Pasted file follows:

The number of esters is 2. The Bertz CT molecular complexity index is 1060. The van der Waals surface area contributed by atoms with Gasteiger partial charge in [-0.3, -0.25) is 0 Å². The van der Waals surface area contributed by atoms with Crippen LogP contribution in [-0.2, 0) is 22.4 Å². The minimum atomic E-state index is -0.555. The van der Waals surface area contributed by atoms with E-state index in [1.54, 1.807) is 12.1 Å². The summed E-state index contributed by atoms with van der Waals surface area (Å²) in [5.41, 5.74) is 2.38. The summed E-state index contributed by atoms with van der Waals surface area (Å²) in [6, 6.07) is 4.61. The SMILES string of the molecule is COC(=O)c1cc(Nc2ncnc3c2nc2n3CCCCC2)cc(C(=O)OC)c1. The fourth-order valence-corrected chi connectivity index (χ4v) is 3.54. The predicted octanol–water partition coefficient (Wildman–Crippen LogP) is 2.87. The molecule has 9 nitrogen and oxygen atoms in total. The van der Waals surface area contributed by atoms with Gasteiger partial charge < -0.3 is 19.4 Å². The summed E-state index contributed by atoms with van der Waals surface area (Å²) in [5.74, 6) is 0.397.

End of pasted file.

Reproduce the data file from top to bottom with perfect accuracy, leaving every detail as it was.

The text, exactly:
The number of esters is 2. The Bertz CT molecular complexity index is 1060. The van der Waals surface area contributed by atoms with Gasteiger partial charge in [-0.3, -0.25) is 0 Å². The van der Waals surface area contributed by atoms with Crippen LogP contribution in [-0.2, 0) is 22.4 Å². The minimum atomic E-state index is -0.555. The van der Waals surface area contributed by atoms with E-state index in [1.54, 1.807) is 12.1 Å². The summed E-state index contributed by atoms with van der Waals surface area (Å²) in [5.41, 5.74) is 2.38. The summed E-state index contributed by atoms with van der Waals surface area (Å²) in [6, 6.07) is 4.61. The SMILES string of the molecule is COC(=O)c1cc(Nc2ncnc3c2nc2n3CCCCC2)cc(C(=O)OC)c1. The fourth-order valence-corrected chi connectivity index (χ4v) is 3.54. The predicted octanol–water partition coefficient (Wildman–Crippen LogP) is 2.87. The molecule has 9 nitrogen and oxygen atoms in total. The van der Waals surface area contributed by atoms with Gasteiger partial charge < -0.3 is 19.4 Å². The summed E-state index contributed by atoms with van der Waals surface area (Å²) in [5.74, 6) is 0.397.